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Scand J Dent Res. 1982 Dec;90(6):490-6.

Factors affecting the quantity of remaining double bonds in restorative resin polymers.


The quantity of remaining unreacted double bonds may be a significant factor pertaining to the mechanical, physical and chemical properties of restorative resins. The said quantity was determined from the transmission IR-spectrum of the materials before and after polymerization. For proprietary resins the quantity of remaining double bonds was found to vary between 23 and 43%. For experimental, chemically cured resins the quantity in question was found to decrease with increasing resin content of amine and peroxide, and to increase with the content of inhibitor. The content of peroxide was the more influential of the three factors. For constant content of amine, peroxide, and inhibitor the number of remaining double bonds decreased with increasing content of diluting monomer in BISGMA-based monomer mixtures. The use of a trifunctional monomer as diluting monomer did not give rise to a higher degree of conversion of the double bonds in comparison to a bifunctional diluting monomer. The quantity of remaining double bonds of a light curing material was relatively small when compared to the quantity present in chemically cured materials of adequate setting time.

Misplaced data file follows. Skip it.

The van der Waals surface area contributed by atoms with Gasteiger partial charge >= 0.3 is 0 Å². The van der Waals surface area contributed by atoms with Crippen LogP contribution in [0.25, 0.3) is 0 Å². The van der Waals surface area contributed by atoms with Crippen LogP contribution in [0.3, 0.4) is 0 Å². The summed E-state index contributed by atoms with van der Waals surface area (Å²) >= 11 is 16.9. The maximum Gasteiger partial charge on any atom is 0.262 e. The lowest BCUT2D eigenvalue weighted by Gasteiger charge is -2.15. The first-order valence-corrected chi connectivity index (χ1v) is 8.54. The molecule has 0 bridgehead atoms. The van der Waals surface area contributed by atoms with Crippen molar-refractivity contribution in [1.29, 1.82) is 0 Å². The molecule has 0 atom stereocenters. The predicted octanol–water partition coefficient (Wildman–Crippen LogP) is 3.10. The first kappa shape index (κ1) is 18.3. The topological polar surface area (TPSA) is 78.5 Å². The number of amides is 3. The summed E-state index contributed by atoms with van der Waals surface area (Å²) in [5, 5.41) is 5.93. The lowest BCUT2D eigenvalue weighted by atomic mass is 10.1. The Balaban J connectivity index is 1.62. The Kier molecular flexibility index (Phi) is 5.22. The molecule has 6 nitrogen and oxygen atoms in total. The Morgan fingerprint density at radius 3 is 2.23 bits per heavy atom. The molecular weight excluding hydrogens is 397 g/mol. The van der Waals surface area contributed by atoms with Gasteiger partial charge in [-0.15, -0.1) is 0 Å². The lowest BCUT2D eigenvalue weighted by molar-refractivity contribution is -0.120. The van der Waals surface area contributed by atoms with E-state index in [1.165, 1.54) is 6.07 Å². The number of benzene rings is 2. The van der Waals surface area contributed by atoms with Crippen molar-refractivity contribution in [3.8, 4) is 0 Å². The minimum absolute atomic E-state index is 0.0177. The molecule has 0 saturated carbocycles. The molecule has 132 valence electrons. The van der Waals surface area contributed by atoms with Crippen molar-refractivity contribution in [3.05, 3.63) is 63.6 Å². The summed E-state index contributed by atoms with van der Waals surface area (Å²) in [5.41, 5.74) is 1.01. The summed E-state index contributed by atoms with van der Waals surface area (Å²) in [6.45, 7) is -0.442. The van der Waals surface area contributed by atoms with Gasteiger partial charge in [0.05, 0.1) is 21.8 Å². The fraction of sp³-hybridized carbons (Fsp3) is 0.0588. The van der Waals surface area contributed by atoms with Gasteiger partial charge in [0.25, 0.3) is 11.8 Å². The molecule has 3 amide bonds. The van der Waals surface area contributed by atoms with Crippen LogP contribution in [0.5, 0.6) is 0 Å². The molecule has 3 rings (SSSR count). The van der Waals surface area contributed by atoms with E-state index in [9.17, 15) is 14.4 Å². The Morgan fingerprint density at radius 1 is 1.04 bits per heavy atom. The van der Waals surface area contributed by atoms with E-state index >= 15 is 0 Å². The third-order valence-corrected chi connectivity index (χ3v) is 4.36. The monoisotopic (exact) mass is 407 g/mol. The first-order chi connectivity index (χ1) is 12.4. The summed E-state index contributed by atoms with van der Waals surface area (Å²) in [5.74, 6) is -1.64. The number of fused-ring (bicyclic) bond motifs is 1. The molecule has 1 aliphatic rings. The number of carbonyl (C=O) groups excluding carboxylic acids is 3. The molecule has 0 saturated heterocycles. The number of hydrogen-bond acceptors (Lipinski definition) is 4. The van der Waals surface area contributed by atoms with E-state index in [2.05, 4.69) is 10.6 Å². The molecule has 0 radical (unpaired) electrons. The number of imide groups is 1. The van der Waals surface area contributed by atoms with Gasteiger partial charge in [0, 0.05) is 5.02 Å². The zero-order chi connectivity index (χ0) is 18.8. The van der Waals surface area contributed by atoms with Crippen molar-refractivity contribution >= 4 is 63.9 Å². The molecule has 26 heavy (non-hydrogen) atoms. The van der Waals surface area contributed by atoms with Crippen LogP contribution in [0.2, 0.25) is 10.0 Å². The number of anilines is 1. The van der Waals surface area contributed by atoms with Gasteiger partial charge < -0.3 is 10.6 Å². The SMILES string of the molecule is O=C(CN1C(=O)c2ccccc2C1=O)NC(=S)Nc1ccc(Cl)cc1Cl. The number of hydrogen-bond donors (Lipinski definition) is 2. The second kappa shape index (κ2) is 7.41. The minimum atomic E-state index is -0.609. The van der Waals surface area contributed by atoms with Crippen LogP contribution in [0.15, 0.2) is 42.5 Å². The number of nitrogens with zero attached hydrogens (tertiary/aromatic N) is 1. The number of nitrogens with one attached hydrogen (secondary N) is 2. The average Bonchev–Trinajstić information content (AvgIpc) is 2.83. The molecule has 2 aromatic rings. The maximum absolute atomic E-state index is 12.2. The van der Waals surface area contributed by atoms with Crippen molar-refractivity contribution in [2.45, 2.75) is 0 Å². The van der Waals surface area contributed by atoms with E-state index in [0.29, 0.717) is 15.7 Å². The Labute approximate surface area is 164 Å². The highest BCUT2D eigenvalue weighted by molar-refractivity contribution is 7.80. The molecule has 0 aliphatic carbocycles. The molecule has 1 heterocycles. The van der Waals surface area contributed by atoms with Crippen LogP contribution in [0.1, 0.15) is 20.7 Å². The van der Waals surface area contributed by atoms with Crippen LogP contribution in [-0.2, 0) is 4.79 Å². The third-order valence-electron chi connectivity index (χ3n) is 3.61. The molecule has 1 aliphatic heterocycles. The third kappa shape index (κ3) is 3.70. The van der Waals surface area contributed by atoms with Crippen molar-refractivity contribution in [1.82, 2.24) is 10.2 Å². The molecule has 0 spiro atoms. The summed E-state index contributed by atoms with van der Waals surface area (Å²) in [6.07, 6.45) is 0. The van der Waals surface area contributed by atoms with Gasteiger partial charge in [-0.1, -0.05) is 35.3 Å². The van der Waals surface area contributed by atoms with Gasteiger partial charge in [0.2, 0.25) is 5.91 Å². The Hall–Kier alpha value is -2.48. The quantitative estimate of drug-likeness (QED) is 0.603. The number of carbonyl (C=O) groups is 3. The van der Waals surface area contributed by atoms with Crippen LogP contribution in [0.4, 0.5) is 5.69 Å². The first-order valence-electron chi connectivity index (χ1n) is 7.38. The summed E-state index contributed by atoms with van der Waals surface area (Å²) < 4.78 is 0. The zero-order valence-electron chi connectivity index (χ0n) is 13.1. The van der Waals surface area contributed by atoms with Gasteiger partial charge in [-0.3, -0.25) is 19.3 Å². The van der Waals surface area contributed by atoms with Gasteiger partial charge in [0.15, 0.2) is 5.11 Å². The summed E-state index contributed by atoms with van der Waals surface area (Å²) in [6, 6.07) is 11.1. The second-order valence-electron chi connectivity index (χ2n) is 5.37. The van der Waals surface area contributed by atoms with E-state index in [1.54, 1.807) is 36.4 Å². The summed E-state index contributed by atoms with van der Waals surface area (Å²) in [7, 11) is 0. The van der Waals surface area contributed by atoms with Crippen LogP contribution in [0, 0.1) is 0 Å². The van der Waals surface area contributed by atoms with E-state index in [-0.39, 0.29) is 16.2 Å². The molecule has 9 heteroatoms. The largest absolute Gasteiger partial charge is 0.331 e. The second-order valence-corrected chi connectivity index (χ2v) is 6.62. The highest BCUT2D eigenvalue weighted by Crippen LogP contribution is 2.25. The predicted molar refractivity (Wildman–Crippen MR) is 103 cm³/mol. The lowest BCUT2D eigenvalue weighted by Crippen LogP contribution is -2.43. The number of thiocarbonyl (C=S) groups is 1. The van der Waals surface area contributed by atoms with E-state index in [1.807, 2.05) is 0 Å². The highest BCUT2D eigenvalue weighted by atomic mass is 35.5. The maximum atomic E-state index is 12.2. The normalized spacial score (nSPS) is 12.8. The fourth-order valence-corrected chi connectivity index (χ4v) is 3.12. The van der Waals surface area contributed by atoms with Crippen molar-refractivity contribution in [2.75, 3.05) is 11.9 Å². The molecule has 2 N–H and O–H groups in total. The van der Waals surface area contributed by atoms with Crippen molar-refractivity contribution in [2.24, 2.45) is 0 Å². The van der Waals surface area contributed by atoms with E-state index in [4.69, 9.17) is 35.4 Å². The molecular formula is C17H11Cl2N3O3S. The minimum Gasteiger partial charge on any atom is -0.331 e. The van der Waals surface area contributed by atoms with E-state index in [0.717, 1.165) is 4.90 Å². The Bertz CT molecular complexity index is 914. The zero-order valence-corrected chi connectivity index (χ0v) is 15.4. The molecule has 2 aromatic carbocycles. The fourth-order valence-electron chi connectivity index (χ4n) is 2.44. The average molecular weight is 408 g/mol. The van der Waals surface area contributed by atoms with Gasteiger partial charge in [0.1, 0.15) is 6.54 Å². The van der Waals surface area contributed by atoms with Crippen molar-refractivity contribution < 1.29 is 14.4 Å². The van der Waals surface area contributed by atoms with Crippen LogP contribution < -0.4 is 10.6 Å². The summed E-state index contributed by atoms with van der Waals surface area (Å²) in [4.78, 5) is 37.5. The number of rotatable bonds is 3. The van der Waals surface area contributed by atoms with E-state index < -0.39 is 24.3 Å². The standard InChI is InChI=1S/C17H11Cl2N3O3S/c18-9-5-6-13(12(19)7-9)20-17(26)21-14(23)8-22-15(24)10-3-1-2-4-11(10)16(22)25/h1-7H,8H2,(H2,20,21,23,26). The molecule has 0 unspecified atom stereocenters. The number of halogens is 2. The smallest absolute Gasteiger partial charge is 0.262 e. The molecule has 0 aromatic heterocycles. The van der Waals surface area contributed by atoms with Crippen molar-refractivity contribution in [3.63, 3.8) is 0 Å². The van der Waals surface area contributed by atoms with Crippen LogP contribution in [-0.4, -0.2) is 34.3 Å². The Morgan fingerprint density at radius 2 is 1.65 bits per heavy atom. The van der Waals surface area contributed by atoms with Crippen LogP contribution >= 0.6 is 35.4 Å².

[Indexed for MEDLINE]

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